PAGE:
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This article is about sets in mathematics. See also

In mathematics, a set is a collection of objects such that two sets are equal if, and only if, they contain the same objects. A finite set is a collection of a finite number of objects; the alternative is an infinite set. For a discussion of the properties and axioms concerning the construction of sets, see naive set theory and axiomatic set theory. Here we give only a brief overview of the concept.

Sets are one of the basic concepts of mathematics. A set is, more or less, just a collection of objects, called its elements. Standard notation uses braces around the list of elements, as in:

{red, green, blue}
{red, red, blue, red, green, red, red, green, red, red, blue}
{x : x is an additive primary color}

All three lines above denote the same set. As you see, it is possible to describe one and the same set in different ways: either by listing all its elements (best for small finite sets) or by giving a defining property of all its elements; and it does not matter in what order, or how many times, the elements are listed, if a list is given.

Set Terminology

If <math>A</math> and <math>B</math> are sets and every <math>x</math> in <math>A</math> is also contained in <math>B</math>, then <math>A</math> is said to be a subset of <math>B</math>, denoted <math>A \subseteq B</math>. If atleast one element in <math>B</math> is not also in <math>A</math>, <math>A</math> is called a proper subset of <math>B</math>, denoted <math>A \subset B</math>. Every set has as subsets itself, called the improper subset, and the empty set {} or <math>\emptyset</math>. The fact that an element <math>x</math> belongs to the set <math>A</math> is denoted <math>x \in A</math>.

The union of a collection of sets <math>S = {S_1, S_2, S_3, \cdots}</math> is the set of all elements contained in at least one of the sets <math>S_1, S_2, S_3, \cdots</math>

The intersection of a collection of sets <math>T = {T_1, T_2, T_3, \cdots}</math> is the set of all elements contained in all of the sets.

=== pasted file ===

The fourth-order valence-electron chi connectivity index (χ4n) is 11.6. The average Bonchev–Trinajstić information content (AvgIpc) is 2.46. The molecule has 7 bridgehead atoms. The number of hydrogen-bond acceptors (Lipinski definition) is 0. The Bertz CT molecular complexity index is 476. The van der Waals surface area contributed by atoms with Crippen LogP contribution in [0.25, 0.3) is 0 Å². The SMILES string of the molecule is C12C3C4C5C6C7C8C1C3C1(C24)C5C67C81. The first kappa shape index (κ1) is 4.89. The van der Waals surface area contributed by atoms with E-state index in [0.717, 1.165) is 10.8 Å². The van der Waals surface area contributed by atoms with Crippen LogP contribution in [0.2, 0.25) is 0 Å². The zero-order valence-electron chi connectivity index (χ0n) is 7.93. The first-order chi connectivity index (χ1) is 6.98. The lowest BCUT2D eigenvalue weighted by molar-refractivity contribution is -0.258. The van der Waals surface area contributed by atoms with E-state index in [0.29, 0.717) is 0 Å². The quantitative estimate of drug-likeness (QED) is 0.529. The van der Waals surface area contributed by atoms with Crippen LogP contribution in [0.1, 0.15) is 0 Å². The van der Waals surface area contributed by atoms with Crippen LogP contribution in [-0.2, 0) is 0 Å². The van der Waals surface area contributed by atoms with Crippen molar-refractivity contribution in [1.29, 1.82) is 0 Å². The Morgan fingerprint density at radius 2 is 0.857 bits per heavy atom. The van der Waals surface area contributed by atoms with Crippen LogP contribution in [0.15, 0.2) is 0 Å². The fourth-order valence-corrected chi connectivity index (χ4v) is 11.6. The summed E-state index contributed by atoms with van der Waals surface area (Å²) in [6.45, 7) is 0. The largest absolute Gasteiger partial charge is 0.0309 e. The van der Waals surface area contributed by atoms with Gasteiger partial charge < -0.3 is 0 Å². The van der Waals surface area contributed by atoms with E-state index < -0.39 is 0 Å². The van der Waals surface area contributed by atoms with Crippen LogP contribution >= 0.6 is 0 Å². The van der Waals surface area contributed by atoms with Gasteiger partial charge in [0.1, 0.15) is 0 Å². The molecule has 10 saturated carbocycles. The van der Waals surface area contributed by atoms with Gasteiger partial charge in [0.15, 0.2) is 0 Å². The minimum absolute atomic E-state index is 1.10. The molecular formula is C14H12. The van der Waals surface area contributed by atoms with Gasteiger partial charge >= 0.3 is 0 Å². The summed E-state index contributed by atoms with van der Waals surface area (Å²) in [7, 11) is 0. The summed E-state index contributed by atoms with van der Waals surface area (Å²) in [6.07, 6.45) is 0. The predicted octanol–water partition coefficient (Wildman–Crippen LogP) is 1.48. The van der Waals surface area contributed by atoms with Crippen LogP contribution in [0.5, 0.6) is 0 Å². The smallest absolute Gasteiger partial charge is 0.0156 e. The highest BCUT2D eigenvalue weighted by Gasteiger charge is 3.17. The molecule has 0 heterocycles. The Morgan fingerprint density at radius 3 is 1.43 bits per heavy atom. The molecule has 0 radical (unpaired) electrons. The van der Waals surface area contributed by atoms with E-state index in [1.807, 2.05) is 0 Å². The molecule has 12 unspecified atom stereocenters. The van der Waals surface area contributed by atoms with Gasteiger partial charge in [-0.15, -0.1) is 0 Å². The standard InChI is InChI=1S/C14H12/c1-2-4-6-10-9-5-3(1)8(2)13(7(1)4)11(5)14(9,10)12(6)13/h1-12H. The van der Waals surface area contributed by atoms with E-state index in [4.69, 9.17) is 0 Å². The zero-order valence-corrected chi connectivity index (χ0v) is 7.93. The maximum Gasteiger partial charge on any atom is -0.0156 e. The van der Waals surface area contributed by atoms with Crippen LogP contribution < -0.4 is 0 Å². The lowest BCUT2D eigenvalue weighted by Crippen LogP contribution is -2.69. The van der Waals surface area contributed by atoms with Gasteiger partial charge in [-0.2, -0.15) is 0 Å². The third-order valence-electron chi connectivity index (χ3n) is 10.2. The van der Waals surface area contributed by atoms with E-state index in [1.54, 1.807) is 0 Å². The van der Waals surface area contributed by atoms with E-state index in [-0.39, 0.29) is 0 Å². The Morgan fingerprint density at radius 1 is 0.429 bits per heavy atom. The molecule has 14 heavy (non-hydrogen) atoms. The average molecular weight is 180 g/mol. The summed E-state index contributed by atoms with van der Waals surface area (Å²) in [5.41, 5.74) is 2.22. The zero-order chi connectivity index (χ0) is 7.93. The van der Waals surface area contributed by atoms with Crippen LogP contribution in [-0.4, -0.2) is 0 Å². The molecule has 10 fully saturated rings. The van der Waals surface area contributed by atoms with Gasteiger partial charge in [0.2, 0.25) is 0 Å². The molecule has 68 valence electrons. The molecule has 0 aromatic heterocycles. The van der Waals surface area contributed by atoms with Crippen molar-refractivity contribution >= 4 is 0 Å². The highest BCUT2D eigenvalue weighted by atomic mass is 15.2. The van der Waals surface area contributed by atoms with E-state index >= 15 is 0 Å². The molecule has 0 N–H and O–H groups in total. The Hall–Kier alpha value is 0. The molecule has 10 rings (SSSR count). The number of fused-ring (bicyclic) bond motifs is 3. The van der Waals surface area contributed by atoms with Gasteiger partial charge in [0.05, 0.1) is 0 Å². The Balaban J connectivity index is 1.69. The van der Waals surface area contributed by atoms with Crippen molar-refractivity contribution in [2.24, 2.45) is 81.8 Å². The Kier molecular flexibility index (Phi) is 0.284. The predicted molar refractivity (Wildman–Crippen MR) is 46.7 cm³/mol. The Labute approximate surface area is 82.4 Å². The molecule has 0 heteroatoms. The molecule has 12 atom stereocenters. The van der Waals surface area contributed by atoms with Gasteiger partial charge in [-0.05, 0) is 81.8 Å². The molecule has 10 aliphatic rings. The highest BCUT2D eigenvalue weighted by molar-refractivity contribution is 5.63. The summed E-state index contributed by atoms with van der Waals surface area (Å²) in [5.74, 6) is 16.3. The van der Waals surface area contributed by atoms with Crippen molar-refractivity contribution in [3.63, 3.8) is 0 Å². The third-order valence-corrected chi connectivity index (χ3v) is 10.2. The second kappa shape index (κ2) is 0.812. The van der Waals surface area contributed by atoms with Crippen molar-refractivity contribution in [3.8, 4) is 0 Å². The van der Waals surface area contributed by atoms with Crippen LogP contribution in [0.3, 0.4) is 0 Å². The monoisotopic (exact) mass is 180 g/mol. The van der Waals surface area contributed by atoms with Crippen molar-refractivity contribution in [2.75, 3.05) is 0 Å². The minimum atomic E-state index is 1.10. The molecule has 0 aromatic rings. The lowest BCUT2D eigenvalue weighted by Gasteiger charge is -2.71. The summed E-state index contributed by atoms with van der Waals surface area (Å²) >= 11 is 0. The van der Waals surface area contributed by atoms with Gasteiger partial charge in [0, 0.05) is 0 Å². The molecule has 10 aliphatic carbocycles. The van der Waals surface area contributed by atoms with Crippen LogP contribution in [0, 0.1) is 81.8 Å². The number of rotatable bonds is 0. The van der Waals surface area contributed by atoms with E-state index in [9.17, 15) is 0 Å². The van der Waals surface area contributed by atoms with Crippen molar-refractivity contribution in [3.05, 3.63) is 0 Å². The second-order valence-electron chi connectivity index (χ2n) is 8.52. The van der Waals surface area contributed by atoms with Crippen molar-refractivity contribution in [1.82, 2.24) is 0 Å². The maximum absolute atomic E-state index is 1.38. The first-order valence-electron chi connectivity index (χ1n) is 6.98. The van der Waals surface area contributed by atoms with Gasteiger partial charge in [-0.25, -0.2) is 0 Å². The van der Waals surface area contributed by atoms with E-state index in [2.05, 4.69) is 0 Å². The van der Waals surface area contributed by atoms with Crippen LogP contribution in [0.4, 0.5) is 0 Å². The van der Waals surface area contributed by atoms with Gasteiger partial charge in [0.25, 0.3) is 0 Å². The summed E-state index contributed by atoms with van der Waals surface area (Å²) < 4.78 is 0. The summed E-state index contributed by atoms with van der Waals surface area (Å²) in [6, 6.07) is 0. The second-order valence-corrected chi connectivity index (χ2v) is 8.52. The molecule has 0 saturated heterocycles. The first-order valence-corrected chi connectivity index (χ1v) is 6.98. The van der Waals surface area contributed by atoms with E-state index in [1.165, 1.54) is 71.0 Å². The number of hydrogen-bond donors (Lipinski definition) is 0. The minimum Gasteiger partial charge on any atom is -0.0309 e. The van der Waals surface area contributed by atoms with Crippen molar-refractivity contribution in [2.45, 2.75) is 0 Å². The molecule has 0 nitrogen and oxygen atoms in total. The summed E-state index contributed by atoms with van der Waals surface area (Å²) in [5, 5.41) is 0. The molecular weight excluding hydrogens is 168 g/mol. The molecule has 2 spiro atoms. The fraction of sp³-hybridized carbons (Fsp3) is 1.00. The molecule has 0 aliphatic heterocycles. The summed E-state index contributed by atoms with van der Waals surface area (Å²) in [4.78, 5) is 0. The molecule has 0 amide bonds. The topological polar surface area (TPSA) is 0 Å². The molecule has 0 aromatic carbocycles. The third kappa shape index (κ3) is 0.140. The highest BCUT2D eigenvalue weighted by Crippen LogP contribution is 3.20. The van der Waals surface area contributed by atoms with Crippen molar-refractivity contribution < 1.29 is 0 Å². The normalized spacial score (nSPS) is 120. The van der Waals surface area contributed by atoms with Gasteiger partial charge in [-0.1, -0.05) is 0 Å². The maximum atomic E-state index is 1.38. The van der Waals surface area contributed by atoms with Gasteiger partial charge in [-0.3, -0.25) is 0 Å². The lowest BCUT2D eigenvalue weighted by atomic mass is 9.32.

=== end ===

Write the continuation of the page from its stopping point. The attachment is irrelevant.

These unions and intersections are denoted

<math>S_1 \cup S_2 \cup S_3 \cup \cdots</math>


<math>T_1 \cap T_2 \cap T_3 \cap \cdots</math>


The "number of elements" in a certain set is called the cardinal number of the set and denoted <math>|A|</math> for a set <math>A</math> (for a finite set this is an ordinary number, for an infinite set it differentiates between different "degrees of infiniteness", named <math>\aleph_0</math> (aleph zero), <math>\aleph_1, \aleph_2 ...</math>).

The set of all subsets of <math>X</math> is called its power set and is denoted <math>2^X</math> or <math>P(X)</math>. This power set is a Boolean algebra under the operations of union and intersection.

The set of functions from a set A to a set B is sometimes denoted by BA. It is a generalisation of the power set in which 2 could be regarded as the set {0,1} (see natural number).

The cartesian product of two sets A and B is the set

A×B={(a,b) : a ∈ A and b ∈ B}.

The sum of two sets A and B is the set

A+B = A×{0} ∪ B×{1}.

Examples of Sets of Numbers

  1. Natural numbers which are used for counting the members of sets.
  2. Integers which appear as solutions to equations like x + a = b.
  3. Rational numbers which appear as solutions to equations like a + bx = c.
  4. Algebraic numbers which can appear as solutions to polynomial equations (with integer coefficients) and may involve radicals and certain other irrational numbers.
  5. Real numbers which include transcendental numbers (which can't appear as solutions to polynomial equations with rational coefficents) as well as the algebraic numbers.
  6. Complex numbers which provide solutions to equations such as x2 + 1 = 0.

Special Remarks About Terminology

Care must be taken with verbal descriptions of sets. One can describe in words a set whose existence is paradoxical. If one assumes such a set exists, an apparent paradox or antinomy may occur. Axiomatic set theory was created to avoid these problems.

For example, suppose we call a set "well-behaved" if it doesn't contain itself as an element. Now consider the set S of all well-behaved sets. Is S itself well-behaved? There is no consistent answer; this is Russell's paradox. In axiomatic set theory, the set S is not allowed, and we have no paradox.

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